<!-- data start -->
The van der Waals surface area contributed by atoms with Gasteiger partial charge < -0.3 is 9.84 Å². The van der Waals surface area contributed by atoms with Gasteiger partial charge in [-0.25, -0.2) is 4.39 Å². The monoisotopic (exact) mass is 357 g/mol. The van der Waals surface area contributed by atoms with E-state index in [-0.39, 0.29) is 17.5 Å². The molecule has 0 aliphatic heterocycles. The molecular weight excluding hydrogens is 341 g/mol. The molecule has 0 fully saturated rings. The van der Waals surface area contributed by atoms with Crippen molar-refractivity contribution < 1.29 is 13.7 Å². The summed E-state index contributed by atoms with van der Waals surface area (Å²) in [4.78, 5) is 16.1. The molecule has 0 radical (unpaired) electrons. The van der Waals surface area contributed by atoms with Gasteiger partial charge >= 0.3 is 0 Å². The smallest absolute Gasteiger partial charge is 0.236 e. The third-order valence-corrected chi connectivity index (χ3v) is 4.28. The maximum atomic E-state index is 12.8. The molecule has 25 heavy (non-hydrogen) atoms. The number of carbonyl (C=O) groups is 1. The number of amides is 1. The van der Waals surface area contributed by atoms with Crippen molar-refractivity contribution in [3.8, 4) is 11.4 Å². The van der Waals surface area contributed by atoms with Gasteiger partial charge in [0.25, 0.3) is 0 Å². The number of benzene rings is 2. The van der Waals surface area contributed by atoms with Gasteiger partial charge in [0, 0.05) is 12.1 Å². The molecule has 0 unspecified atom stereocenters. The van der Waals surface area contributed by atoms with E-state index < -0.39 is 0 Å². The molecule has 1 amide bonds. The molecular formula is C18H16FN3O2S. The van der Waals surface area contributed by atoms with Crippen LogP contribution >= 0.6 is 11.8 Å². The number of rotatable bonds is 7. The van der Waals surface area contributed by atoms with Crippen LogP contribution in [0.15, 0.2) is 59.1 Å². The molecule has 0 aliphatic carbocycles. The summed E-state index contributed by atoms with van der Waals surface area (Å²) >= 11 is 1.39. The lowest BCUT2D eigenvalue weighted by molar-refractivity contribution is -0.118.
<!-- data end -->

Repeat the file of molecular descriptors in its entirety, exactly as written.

The van der Waals surface area contributed by atoms with Gasteiger partial charge < -0.3 is 9.84 Å². The van der Waals surface area contributed by atoms with Gasteiger partial charge in [-0.25, -0.2) is 4.39 Å². The monoisotopic (exact) mass is 357 g/mol. The van der Waals surface area contributed by atoms with E-state index in [-0.39, 0.29) is 17.5 Å². The molecule has 0 aliphatic heterocycles. The molecular weight excluding hydrogens is 341 g/mol. The molecule has 0 fully saturated rings. The van der Waals surface area contributed by atoms with Crippen molar-refractivity contribution < 1.29 is 13.7 Å². The summed E-state index contributed by atoms with van der Waals surface area (Å²) in [4.78, 5) is 16.1. The molecule has 0 radical (unpaired) electrons. The van der Waals surface area contributed by atoms with Gasteiger partial charge >= 0.3 is 0 Å². The smallest absolute Gasteiger partial charge is 0.236 e. The third-order valence-corrected chi connectivity index (χ3v) is 4.28. The maximum atomic E-state index is 12.8. The molecule has 25 heavy (non-hydrogen) atoms. The number of carbonyl (C=O) groups is 1. The number of amides is 1. The van der Waals surface area contributed by atoms with Crippen molar-refractivity contribution in [3.8, 4) is 11.4 Å². The van der Waals surface area contributed by atoms with Gasteiger partial charge in [0.25, 0.3) is 0 Å². The number of benzene rings is 2. The van der Waals surface area contributed by atoms with Gasteiger partial charge in [0, 0.05) is 12.1 Å². The molecule has 0 unspecified atom stereocenters. The van der Waals surface area contributed by atoms with E-state index < -0.39 is 0 Å². The molecule has 1 amide bonds. The molecular formula is C18H16FN3O2S. The van der Waals surface area contributed by atoms with Crippen LogP contribution >= 0.6 is 11.8 Å². The number of rotatable bonds is 7. The van der Waals surface area contributed by atoms with Crippen LogP contribution in [0.15, 0.2) is 59.1 Å². The molecule has 0 aliphatic carbocycles. The summed E-state index contributed by atoms with van der Waals surface area (Å²) >= 11 is 1.39. The lowest BCUT2D eigenvalue weighted by molar-refractivity contribution is -0.118.